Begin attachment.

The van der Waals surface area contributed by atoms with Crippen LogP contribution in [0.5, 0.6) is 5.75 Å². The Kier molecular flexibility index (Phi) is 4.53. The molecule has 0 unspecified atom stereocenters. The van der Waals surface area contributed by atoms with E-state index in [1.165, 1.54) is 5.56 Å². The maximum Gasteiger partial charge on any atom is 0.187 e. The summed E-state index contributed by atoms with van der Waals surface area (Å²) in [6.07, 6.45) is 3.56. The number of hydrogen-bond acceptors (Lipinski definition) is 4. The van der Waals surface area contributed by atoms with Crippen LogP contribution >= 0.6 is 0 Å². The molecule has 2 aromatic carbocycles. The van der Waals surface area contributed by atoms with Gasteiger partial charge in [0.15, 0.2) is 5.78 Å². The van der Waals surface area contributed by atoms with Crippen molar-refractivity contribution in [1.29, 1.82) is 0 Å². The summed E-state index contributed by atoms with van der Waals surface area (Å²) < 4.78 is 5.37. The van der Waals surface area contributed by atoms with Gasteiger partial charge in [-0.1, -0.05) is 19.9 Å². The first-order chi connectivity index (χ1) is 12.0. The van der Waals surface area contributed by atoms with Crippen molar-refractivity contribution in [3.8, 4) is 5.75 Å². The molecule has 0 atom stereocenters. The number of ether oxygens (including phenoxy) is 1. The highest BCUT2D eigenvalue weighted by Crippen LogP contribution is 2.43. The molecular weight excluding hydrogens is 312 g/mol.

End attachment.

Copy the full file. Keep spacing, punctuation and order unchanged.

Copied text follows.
The van der Waals surface area contributed by atoms with Crippen LogP contribution in [0.5, 0.6) is 5.75 Å². The Kier molecular flexibility index (Phi) is 4.53. The molecule has 0 unspecified atom stereocenters. The van der Waals surface area contributed by atoms with E-state index in [1.165, 1.54) is 5.56 Å². The maximum Gasteiger partial charge on any atom is 0.187 e. The summed E-state index contributed by atoms with van der Waals surface area (Å²) in [6.07, 6.45) is 3.56. The number of hydrogen-bond acceptors (Lipinski definition) is 4. The van der Waals surface area contributed by atoms with Crippen LogP contribution >= 0.6 is 0 Å². The molecule has 2 aromatic carbocycles. The van der Waals surface area contributed by atoms with Gasteiger partial charge in [0.15, 0.2) is 5.78 Å². The van der Waals surface area contributed by atoms with Crippen molar-refractivity contribution in [1.29, 1.82) is 0 Å². The summed E-state index contributed by atoms with van der Waals surface area (Å²) < 4.78 is 5.37. The van der Waals surface area contributed by atoms with Gasteiger partial charge in [-0.1, -0.05) is 19.9 Å². The first-order chi connectivity index (χ1) is 12.0. The van der Waals surface area contributed by atoms with Crippen molar-refractivity contribution in [3.8, 4) is 5.75 Å². The molecule has 0 atom stereocenters. The number of ether oxygens (including phenoxy) is 1. The highest BCUT2D eigenvalue weighted by Crippen LogP contribution is 2.43. The molecular weight excluding hydrogens is 312 g/mol.